A Strong and Romantic Drink

An essay about my favorite cocktail: the Negroni.

Photo by Andrea Riezzo on Unsplash

The Negroni is a bittersweet Italian cocktail made with equal parts gin, sweet vermouth, and Campari. It is usually garnished with an orange peel. Anthony Bourdain once called it a “satanic delicious hell-broth”. Stanley Tucci showed us how to mix it with finesse, even though his was a different recipe. Also, the Negroni is usually stirred, not shaken. Nevertheless, Tucci’s version doesn’t bother me too much because this cocktail has too many variations. Replace the gin with tequila, bourbon, or rum. Or, as Tucci suggested, vodka. I haven’t tried that yet. You could also replace the sweet vermouth with a dry one. You might also consider replacing the Campari with a different bitter botanical liqueur. It has an entire family, but the classic one is supreme. It is a strong and romantic drink.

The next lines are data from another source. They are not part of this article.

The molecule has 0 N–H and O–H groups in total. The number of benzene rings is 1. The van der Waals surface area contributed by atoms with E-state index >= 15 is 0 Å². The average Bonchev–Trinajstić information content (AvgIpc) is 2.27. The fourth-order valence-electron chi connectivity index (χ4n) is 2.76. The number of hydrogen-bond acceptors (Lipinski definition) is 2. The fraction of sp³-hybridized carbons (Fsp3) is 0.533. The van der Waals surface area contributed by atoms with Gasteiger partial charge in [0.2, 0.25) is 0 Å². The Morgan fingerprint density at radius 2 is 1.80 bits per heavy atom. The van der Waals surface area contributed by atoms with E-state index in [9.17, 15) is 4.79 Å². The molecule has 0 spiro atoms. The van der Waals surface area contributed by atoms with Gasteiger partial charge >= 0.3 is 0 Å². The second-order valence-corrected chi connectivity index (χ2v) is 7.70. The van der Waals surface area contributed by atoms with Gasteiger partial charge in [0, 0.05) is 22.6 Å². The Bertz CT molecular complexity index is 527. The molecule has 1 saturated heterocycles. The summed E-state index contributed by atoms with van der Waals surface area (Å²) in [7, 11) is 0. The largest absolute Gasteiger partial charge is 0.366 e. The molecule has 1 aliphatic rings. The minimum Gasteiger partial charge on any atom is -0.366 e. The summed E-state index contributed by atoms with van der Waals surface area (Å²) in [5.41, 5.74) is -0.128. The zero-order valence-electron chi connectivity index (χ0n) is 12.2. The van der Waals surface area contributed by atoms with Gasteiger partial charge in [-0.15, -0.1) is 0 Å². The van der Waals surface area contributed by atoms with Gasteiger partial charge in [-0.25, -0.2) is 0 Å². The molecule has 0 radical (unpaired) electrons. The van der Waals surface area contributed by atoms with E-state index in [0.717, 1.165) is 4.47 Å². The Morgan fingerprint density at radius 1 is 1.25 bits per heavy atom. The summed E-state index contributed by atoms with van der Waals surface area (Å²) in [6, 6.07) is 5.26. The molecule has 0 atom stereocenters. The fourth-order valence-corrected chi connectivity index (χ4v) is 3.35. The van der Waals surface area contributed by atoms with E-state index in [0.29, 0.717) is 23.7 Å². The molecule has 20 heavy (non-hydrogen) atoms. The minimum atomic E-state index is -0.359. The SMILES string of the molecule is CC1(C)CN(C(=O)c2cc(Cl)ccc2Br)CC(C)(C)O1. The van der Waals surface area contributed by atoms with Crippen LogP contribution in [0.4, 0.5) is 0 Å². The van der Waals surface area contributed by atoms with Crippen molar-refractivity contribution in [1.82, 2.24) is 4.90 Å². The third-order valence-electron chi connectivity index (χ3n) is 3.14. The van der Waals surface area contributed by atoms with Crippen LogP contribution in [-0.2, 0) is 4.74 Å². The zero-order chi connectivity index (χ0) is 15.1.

The Negroni supposedly got its name from some count named Negroni, who thought that the Americano (vermouth, Campari, and soda water) was too weak. So, they replaced the water with gin. I find that this drink pairs well with spaghetti Bolognese or a rich, medium rare steak. It was to me an intellectual drink, best sipped while brooding over rain and jazz. It was only when someone described it as a summer cocktail that I practiced drinking it during the day. It became a bright, friendly drink — the perfect companion during the dreary pandemic year.

The Negroni is, if I’m counting it correctly, two standard drinks. (The healthy weekly limit is 15 standard drinks, and no more than five in a day.) It is also, apparently, around 200 calories. This week, 13–19 September 2021, is Negroni Week. It is yearly celebration of this cocktail, and a way to raise funds for various charities. I might join the celebration and contribute in my own way. Let me enjoy its timeless charm.

Likes Negronis, psychoanalysis, and the occult.